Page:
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About aeh5040

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  1. aeh5040

    Pulling a Porsche Macan with Technic

    Just Wow. I am simply astonished that this is possible. Congratulations!! I would be interested to see what the parts looks like afterwards. Is there much gear wear or axle twisting?
  2. Great idea - it would be very interesting to see how well this can work. I say go with whatever design flies best, and fine tune it! Could a powered launcher be possible...?
  3. That's a very impressive and clean build! And very interesting discoveries on the turntable...
  4. That's a great idea! I like how you even used a 28t turntable (pity there's no 32t gear, or you could go two more). About the issue with staying in gear, could it work to put a towball or something similar in the other 4 holes of the pulley, to lock the wheels in place?
  5. I've put some pictures on bricksafe:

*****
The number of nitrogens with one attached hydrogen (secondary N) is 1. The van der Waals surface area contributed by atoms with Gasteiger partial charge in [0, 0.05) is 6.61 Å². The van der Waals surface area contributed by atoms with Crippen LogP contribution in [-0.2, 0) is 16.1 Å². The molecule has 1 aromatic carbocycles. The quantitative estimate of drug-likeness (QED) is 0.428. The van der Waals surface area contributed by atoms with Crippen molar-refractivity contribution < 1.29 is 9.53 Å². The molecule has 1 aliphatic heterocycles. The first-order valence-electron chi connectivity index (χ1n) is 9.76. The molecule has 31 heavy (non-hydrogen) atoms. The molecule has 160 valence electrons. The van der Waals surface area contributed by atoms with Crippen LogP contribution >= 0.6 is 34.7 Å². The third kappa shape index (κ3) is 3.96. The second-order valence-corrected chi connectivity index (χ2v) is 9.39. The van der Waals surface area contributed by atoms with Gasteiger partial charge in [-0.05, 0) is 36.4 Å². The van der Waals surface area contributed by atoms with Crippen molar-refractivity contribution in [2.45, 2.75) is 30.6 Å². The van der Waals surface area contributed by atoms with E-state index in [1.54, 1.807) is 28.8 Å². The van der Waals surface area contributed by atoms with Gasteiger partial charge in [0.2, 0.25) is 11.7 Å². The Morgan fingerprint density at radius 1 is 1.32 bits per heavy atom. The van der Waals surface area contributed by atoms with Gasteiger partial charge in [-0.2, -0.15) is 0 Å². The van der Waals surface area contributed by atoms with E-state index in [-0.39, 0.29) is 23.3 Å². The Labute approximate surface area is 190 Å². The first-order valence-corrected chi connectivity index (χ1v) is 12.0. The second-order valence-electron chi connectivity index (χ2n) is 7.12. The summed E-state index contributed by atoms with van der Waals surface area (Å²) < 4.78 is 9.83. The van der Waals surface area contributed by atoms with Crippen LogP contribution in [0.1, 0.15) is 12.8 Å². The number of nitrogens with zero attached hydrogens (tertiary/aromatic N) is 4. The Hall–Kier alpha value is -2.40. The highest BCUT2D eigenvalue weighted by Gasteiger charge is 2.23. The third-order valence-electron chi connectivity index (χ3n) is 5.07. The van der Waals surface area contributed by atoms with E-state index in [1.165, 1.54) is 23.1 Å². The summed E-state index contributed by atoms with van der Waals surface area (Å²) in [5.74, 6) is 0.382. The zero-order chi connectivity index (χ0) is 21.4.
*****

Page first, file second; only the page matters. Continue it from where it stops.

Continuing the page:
6. It is indeed pneumatic - the cylinder is attached to a gear rack which turns a gear, similar to Akiyuky's pneumatic GBC module. There are end stops on the rotating part, to achieve the precise angle. It's pretty much all my own invention, although of course there is always inspiration from elsewhere. As I mentioned above, the rotation of the grabber was partly suggested by an Akiyuky module. Also the idea of the intermittent chain-to-knob-wheel drive (which rotates the pegs) has been used before. The concept of a mechanical Hanoi solver (as opposed to computer controlled) is completely new so far as I know. Pneumatic sequencer! Yes indeed, I initially tried to do it that way (I even designed a mechanism to advance the pegs 120 degrees pneumatically), so that it would all be powered by an air supply. Sadly I just could not get anything work reliably enough that way (I'm not quite sure why). Maybe I'll give it another go at some point. I'd also like to have a purely mechanical version (without pneumatics) - I'm working on that, we'll see whether it works. But for now I'm just happy to have any working solution! :D That's exactly right! Of course I'm not the first to observe that this algorithm works (see the wikipedia page). I find it somewhat miraculous that it does, and in the minimum moves! Yes, well spotted. The chain drive is definitely a bit of a weak point. It did survive a weekend running on-and-off at BrickCon, however. Just the end stops. The curve at the end of the liftarms helps too. If it is lowered not quite in the right place it can self-correct a little bit. It does occasionally drop one (once or twice per hour). I think inaccuracy in the chain drive is more often to blame. Good question. No, it will not solve from an arbitrary state. In general it will get into a different loop. For a simple example, if you start with the smallest green disc in the wrong place, it will just shuffle that one round endlessly! It is quite noisy - no reason why one could not do this. You could also move the switches away, but it still needs drive to operate the rotation of the three pegs (which much be synchronized with the switches).